When right-hander Jeff Bruksch was asked to report to Potomac from spring training at the beginning of this season, it would mark the first time in his baseball life that he would begin any season outside of his native California.
Born and raised in Los Angeles, Bruksch played collegiate baseball at Stanford prior to being selected by the Oakland Athletics in the fifth round of the 2001 amateur draft. He spent his first two seasons at two of Oakland's Class A affiliates, Visalia and Modesto, both in California, before being traded to the Cincinnati Reds' organization at the end of last July and being assigned to Potomac.
"I had to pitch in probably the coldest weather I ever had to pitch in this year and it's a little more humid than out in California," the 24-year-old said about adjusting from the moderate temperatures in California.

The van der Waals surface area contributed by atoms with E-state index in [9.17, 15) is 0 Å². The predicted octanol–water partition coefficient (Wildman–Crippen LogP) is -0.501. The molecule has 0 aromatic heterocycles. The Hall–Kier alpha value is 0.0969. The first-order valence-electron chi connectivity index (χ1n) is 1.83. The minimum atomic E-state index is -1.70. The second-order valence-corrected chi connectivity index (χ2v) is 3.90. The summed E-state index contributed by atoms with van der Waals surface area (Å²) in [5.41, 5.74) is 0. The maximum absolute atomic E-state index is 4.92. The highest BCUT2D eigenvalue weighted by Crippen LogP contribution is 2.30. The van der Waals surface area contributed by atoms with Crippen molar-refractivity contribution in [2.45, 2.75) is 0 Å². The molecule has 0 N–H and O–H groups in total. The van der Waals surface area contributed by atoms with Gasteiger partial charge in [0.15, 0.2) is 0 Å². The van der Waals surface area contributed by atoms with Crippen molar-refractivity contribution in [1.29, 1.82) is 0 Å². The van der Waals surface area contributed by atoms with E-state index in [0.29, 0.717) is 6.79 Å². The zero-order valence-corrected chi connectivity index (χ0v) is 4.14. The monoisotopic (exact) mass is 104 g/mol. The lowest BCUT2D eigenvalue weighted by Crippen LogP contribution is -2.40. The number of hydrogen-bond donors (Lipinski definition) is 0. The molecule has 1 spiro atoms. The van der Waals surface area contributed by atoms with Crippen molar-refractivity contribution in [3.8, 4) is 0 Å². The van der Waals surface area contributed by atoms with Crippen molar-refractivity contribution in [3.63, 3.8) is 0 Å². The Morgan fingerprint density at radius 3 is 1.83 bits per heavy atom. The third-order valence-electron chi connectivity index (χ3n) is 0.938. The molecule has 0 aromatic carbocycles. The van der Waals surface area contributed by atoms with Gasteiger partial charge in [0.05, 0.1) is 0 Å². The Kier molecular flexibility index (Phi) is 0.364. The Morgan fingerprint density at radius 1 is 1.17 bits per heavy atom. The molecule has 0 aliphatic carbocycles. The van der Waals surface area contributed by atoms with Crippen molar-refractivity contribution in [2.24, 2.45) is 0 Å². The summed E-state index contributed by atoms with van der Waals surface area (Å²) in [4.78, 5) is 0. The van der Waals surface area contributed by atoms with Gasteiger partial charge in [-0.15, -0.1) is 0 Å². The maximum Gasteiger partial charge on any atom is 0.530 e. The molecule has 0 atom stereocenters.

Bruksch is not altogether unfamiliar playing in diverse conditions. Following his college season in 1999, Bruksch played for the Anchorage Bucs in the Alaska Baseball League and in 2000 he was a member of the Hyannis Mets in the Cape Cod League.
Bruksch is also making the transition to the eight-man rotation that has been installed by Cincinnati for their minor league system that tries to save their pitchers' arms by not allowing them to throw much more than 75 pitches in any particular outing.
Bruksch has been forced to adapt to pitching on four days' rest, as opposed to the customary five he had been afforded in his first two years of professional baseball' and he has had to come out of the bullpen, something he had not done since college.
In 13 games, Bruksch has started five and come in relief eight times' compiling a 1-1 record and a 4.02 ERA. He has also earned the first save of his professional career
"Jeff handles it [adjusting to the pitching rotation] just fine because he has such a bounce-back arm," said Cannons pitching coach Ed Hodge. "He gets loose good and quick and he's very diligent with his programs."